“I’ve always felt that school boards have the pulse of the local community, they should be making their decisions,” McAuliffe said . He doubled down later that month, repeating in another debate that “locals” should have input on the issue (though the state “will always issue guidance,” he said).

Youngkin has gone a step further, saying parents should have a voice in the “dialogue.” But the 2020 law, at least as written, largely takes local choice out of the equation, requiring school boards to set policies that are consistent with — or even more comprehensive than — a model drafted by the Virginia Department of Education. The document offers specific recommendations on a wide range of policies, from using the names and pronouns students identify with to allowing them to use the restrooms that align with their gender identities.

Jack Preis, an associate dean with the University of Richmond School of Law, said the state attorney general does have the authority to proactively enforce state law. But it doesn’t appear that Attorney General Mark Herring is taking those steps. After the legislation was unsuccessfully challenged by conservative groups, one attorney with his office said the state would not withhold funding to divisions that failed to comply with the law, according to reporting by Courthouse News Service.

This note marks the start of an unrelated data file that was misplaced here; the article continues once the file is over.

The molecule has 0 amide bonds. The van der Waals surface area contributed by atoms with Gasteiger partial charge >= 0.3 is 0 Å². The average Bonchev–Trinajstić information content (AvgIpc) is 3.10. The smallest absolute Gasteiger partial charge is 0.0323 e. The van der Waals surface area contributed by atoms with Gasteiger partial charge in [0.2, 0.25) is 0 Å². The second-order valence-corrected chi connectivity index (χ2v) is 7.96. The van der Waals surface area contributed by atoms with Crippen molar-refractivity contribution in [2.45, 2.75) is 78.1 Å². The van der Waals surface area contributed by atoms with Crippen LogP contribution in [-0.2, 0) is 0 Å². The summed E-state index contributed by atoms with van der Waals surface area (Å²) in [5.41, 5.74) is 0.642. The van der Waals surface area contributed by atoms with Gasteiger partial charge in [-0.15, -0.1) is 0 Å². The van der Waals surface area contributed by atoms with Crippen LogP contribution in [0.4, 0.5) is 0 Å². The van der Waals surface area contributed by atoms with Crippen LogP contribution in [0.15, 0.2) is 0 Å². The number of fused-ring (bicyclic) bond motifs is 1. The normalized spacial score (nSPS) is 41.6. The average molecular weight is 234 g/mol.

“I think DOE would be the best folks to talk to about how they implement and enforce their guidance and policies,” spokesperson Charlotte Gomer wrote in response to questions from the Mercury. 

The attorney general, she said, “believes that all students in Virginia deserve a safe, welcoming learning environment where they feel supported and protected, and adopting DOE’s guidance or something similar will help with that goal.” But Gomer didn’t respond to additional follow-up questions about whether there were any plans for enforcement, or whether there were any potential mechanisms to drive compliance beyond withholding state funding.

With no incentives — negative or positive — for following the law, its impact and its future remain uncertain. Neither Youngkin nor McAuliffe have addressed whether their positions on local control mean they would support its repeal. Nor did they comment on whether local school boards should be required to follow VDOE guidelines. The Youngkin campaign did not respond to a request for comment, and McAuliffe spokesperson Renzo Olivari said only that the former governor “has been clear he will always protect students from discrimination.”

The issue has become especially resonant, though, amid a heated race that’s focused more on cultural flashpoints than concrete policies. Public education has been a dominant emphasis for both campaigns, with Youngkin billing himself as a defender of parents’ rights and McAuliffe accusing him of ginning up a “right-wing culture war.”